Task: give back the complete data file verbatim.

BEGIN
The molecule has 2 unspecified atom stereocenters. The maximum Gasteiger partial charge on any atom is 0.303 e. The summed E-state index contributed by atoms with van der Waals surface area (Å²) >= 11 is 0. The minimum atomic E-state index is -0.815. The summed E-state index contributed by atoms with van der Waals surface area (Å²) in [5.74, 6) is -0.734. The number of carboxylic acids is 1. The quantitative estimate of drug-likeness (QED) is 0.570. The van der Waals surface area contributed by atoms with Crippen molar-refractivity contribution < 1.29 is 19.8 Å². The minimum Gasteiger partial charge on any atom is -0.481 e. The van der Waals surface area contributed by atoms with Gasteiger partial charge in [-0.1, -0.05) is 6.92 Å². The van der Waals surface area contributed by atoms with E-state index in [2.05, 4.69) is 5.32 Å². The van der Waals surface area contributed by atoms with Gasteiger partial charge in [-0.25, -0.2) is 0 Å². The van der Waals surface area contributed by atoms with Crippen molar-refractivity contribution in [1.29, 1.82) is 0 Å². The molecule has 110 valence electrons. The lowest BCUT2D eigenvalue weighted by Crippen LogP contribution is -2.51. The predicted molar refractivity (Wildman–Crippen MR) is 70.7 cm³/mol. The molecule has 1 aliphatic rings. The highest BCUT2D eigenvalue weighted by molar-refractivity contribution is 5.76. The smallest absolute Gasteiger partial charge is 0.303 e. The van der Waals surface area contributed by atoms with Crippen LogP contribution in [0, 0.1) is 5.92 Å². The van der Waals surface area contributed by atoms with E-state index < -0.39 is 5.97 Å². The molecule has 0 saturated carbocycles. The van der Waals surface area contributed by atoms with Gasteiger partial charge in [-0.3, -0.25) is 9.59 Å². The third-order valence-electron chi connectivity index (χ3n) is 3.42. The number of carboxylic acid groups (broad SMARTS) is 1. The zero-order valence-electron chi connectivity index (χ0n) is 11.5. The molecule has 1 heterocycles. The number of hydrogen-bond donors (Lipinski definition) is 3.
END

The molecule has 2 unspecified atom stereocenters. The maximum Gasteiger partial charge on any atom is 0.303 e. The summed E-state index contributed by atoms with van der Waals surface area (Å²) >= 11 is 0. The minimum atomic E-state index is -0.815. The summed E-state index contributed by atoms with van der Waals surface area (Å²) in [5.74, 6) is -0.734. The number of carboxylic acids is 1. The quantitative estimate of drug-likeness (QED) is 0.570. The van der Waals surface area contributed by atoms with Crippen molar-refractivity contribution < 1.29 is 19.8 Å². The minimum Gasteiger partial charge on any atom is -0.481 e. The van der Waals surface area contributed by atoms with Gasteiger partial charge in [-0.1, -0.05) is 6.92 Å². The van der Waals surface area contributed by atoms with E-state index in [2.05, 4.69) is 5.32 Å². The van der Waals surface area contributed by atoms with Gasteiger partial charge in [-0.25, -0.2) is 0 Å². The van der Waals surface area contributed by atoms with Crippen molar-refractivity contribution in [1.29, 1.82) is 0 Å². The molecule has 110 valence electrons. The lowest BCUT2D eigenvalue weighted by Crippen LogP contribution is -2.51. The predicted molar refractivity (Wildman–Crippen MR) is 70.7 cm³/mol. The molecule has 1 aliphatic rings. The highest BCUT2D eigenvalue weighted by molar-refractivity contribution is 5.76. The smallest absolute Gasteiger partial charge is 0.303 e. The van der Waals surface area contributed by atoms with Crippen LogP contribution in [0, 0.1) is 5.92 Å². The van der Waals surface area contributed by atoms with E-state index < -0.39 is 5.97 Å². The molecule has 0 saturated carbocycles. The van der Waals surface area contributed by atoms with Gasteiger partial charge in [-0.3, -0.25) is 9.59 Å². The third-order valence-electron chi connectivity index (χ3n) is 3.42. The number of carboxylic acid groups (broad SMARTS) is 1. The zero-order valence-electron chi connectivity index (χ0n) is 11.5. The molecule has 1 heterocycles. The number of hydrogen-bond donors (Lipinski definition) is 3.